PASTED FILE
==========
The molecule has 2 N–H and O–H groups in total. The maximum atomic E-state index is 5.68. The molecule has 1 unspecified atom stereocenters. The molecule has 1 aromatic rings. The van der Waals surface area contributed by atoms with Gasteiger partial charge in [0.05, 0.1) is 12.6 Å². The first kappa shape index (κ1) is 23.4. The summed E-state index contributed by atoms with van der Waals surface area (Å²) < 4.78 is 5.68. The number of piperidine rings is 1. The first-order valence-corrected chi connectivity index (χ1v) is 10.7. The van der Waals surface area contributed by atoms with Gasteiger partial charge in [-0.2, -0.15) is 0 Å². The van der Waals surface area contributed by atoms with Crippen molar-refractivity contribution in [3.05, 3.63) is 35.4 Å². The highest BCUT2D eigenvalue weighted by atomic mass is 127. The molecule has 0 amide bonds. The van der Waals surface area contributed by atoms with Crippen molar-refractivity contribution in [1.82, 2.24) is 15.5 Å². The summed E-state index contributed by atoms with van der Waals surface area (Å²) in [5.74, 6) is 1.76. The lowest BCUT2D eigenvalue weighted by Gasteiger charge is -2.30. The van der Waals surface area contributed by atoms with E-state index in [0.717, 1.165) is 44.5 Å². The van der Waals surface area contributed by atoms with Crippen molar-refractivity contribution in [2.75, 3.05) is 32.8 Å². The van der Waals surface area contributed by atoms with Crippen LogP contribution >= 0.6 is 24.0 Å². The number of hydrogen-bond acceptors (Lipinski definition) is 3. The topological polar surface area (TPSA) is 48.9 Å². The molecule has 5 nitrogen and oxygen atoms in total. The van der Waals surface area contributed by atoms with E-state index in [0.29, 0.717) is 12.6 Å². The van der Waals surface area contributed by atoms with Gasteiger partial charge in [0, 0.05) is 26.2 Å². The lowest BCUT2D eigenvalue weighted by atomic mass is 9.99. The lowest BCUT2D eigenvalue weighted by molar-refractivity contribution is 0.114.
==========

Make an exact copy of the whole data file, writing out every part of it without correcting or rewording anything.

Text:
The molecule has 2 N–H and O–H groups in total. The maximum atomic E-state index is 5.68. The molecule has 1 unspecified atom stereocenters. The molecule has 1 aromatic rings. The van der Waals surface area contributed by atoms with Gasteiger partial charge in [0.05, 0.1) is 12.6 Å². The first kappa shape index (κ1) is 23.4. The summed E-state index contributed by atoms with van der Waals surface area (Å²) < 4.78 is 5.68. The number of piperidine rings is 1. The first-order valence-corrected chi connectivity index (χ1v) is 10.7. The van der Waals surface area contributed by atoms with Gasteiger partial charge in [-0.2, -0.15) is 0 Å². The van der Waals surface area contributed by atoms with Crippen molar-refractivity contribution in [3.05, 3.63) is 35.4 Å². The highest BCUT2D eigenvalue weighted by atomic mass is 127. The molecule has 0 amide bonds. The van der Waals surface area contributed by atoms with Crippen molar-refractivity contribution in [1.82, 2.24) is 15.5 Å². The summed E-state index contributed by atoms with van der Waals surface area (Å²) in [5.74, 6) is 1.76. The lowest BCUT2D eigenvalue weighted by Gasteiger charge is -2.30. The van der Waals surface area contributed by atoms with E-state index in [0.717, 1.165) is 44.5 Å². The van der Waals surface area contributed by atoms with Crippen molar-refractivity contribution in [2.75, 3.05) is 32.8 Å². The van der Waals surface area contributed by atoms with Crippen LogP contribution >= 0.6 is 24.0 Å². The number of hydrogen-bond acceptors (Lipinski definition) is 3. The topological polar surface area (TPSA) is 48.9 Å². The molecule has 5 nitrogen and oxygen atoms in total. The van der Waals surface area contributed by atoms with E-state index in [0.29, 0.717) is 12.6 Å². The van der Waals surface area contributed by atoms with Gasteiger partial charge in [0, 0.05) is 26.2 Å². The lowest BCUT2D eigenvalue weighted by atomic mass is 9.99. The lowest BCUT2D eigenvalue weighted by molar-refractivity contribution is 0.114.